In both Canada and the United States, many employers are reducing their workforce numbers. If you have clients who have left jobs in the U.S. to resettle in Canada, you may be able to help them amalgamate their cross-border retirement plans. Under the right circumstances, this can simplify retirement planning and reduce or eliminate the need for duplicate tax reporting.

Depending on their age, citizenship and a few other criteria, Canadian resident taxpayers have the ability to transfer lump sum U.S. superannuation or pension benefits on a tax-deferred basis to a Canadian Registered Retirement Savings Plan. U.S. plans might include different salary-deferral arrangements (401K, 403b), or a foreign pension plan such as an Individual Retirement Account (IRA). Qualified transfers can be accomplished as a 60(j)(i) or 60(j)(ii) rollover under the Canadian Income Tax Act, and as such, will not utilize any RRSP contribution room.

Note that there is currently no opportunity in U.S. tax law to accommodate a reverse arrangement, Canada to U.S. retirement plan transfer.

How it’s done

This strategy works well when you have a client who is a resident of Canada for tax purposes and is a non-U.S. citizen. (U.S. citizens are subject to undesirable double taxation.)

To take advantage of the opportunity to roll over pension assets into an RRSP without contribution room, the transfer must be a lump sum distribution from a pension, or superannuation attributable to services rendered while the person was not resident in Canada. The U.S. plan will have to be collapsed, with proceeds deposited to a Canadian RRSP by the end of the year in which the U.S. plan was collapsed, or no later than 60 days after year-end.

The U.S. plan provider is required to withhold 20% from the withdrawal amount when the plan is collapsed. There may also be additional state withholding taxes. Withholding tax can be reduced to 15% under the Canada-U.S. Tax Treaty and claimed as a foreign tax credit on a Canadian income tax return. In addition to the withholding tax, there may also be an additional 10% penalty tax if your client is under 59-½ years of age. Unlike the withholding tax, there is no way to claim a foreign tax credit to offset penalty taxes.

The withholding tax, and any penalty taxes, will reduce the amount of plan proceeds deposited to the Canadian RRSP. The full withdrawal of 100% (including withholding/penalty taxes) must be included in income, but the client can offset this income inclusion using RRSP contribution receipts for net proceeds deposited. The difference — all taxes withheld by the U.S. plan issuer — is taxable in Canada. However, some or all of this tax can be offset by the foreign tax credit. In order to recover all of the U.S. withholding tax without paying out-of-pocket for the transfer, the client must have enough Canadian taxes payable to absorb all foreign tax credits in the same year the U.S. plan is collapsed.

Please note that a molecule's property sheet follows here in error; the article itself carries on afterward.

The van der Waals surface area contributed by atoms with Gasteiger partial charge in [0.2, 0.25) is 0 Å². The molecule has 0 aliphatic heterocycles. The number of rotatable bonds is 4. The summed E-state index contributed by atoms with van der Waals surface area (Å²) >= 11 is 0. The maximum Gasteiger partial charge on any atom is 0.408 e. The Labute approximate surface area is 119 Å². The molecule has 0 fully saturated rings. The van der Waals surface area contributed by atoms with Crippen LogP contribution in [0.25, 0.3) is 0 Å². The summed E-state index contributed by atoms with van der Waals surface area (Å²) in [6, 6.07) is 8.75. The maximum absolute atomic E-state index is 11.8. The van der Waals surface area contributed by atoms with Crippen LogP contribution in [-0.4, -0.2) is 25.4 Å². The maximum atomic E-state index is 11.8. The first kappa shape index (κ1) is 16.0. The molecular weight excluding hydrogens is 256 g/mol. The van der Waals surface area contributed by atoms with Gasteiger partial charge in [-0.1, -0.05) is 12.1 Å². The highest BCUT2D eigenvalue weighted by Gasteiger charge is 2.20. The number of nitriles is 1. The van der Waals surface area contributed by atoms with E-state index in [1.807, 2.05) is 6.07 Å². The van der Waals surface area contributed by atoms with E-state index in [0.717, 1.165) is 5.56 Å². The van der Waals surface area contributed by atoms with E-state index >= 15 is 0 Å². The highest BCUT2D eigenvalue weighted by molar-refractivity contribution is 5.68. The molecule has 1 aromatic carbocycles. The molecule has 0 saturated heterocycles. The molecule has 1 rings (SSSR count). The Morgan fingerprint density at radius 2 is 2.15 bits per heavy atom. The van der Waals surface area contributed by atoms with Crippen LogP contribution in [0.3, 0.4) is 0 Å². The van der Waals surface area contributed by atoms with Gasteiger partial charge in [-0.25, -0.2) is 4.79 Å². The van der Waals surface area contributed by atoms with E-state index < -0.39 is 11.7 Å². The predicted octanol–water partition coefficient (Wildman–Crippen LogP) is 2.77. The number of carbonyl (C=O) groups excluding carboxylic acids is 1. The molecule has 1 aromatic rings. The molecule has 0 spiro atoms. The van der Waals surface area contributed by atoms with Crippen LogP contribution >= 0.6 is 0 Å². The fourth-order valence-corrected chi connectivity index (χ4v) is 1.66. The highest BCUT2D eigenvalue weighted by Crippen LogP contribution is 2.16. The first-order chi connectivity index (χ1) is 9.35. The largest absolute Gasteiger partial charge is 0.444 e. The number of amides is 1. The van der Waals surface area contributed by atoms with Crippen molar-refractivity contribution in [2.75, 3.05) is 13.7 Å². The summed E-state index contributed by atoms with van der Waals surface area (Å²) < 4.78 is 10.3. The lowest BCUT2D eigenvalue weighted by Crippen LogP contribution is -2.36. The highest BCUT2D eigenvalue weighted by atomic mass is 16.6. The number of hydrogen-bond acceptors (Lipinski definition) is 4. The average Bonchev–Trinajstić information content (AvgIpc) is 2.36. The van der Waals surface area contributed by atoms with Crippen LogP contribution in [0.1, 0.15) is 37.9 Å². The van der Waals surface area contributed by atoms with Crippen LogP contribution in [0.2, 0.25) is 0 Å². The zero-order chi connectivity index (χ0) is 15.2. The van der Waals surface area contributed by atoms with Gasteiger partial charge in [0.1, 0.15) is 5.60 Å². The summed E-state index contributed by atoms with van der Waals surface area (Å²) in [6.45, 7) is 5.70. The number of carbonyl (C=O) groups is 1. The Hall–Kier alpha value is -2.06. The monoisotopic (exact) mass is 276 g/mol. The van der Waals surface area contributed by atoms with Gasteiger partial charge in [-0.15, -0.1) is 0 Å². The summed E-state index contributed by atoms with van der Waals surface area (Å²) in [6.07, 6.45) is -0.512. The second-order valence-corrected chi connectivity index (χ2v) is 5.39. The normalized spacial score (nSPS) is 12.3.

Case study

For example, ignoring currency conversion, assume your client is 60 years old and has a $100,000 401(k) he/she would like to transfer to a Canadian RRSP. Upon collapse of the 401(k), the client will be subject to U.S. withholding taxes of $15,000 U.S. at source. No penalty taxes apply since the client is over 59-½ years old.

For Canadian tax purposes, 100% of the 401(k) amount, $100,000, is income; the offsetting 60(j) deduction is worth $85,000, leaving the $15,000 U.S. withholding tax to be included as income on the Canadian tax return. Even at an average tax rate of 45%, that $15,000 will only offset $6,750 in tax liability — leaving $8,250 in foreign tax credits that must be used in that calendar year in order to eliminate any tax cost to your client on this transfer. Strategies to utilize the entire foreign tax credit can include;

• A partial transfer of foreign monies to the RRSP, thereby incurring tax and freeing up some cash or;
• Ensuring there is other income (e.g., employment, investment) to be included when filing a Canadian tax return, as the foreign tax credit can be used to offset other Canadian taxes.

Pension repatriation steps

1. Examine plan specifics. Is this a Simple Individual Retirement Account (IRA)? A rollover or an inherited IRA? A 401(k), 403(b), etc.? Is the plan transferable?
2. Calculate the tax implications of collapsing the plan in the U.S.
3. Consider the U.S.-Canada currency exchange rate.
4. Discuss any probability of the client returning to the U.S. to work or live at some point in the future. (If clients intend to return to the U.S. to work or live at some point in the future, consider leaving the U.S. plan intact for use in retirement.)
5. Calculate the net effect of withholding taxes on the transfer.
6. Complete a W8BEN form (a U.S. form used to reduce the withholding tax to 15%) and forward this with the client’s request to collapse the plan.
7. If not already in existence, open a Canadian RRSP account to receive the transfer.
8. Deposit the plan proceeds in the tax year of the plan collapse, or within 60 days of year-end.
9. Process the contribution to the Canadian RRSP as a 60(j)(1) or 60(j)(ii) so funds will not absorb unused RRSP contribution room.
10. Discuss asset allocation, or review current asset allocation plans and discuss any adjustments that may be required.

Carol Bezaire, PFPC, TEP, CLU, is the vice-president of tax and estate planning at Mackenzie Investments. Carol can be contacted at: cbezaire@mackenzieinvestments.com
Originally published on Advisor.ca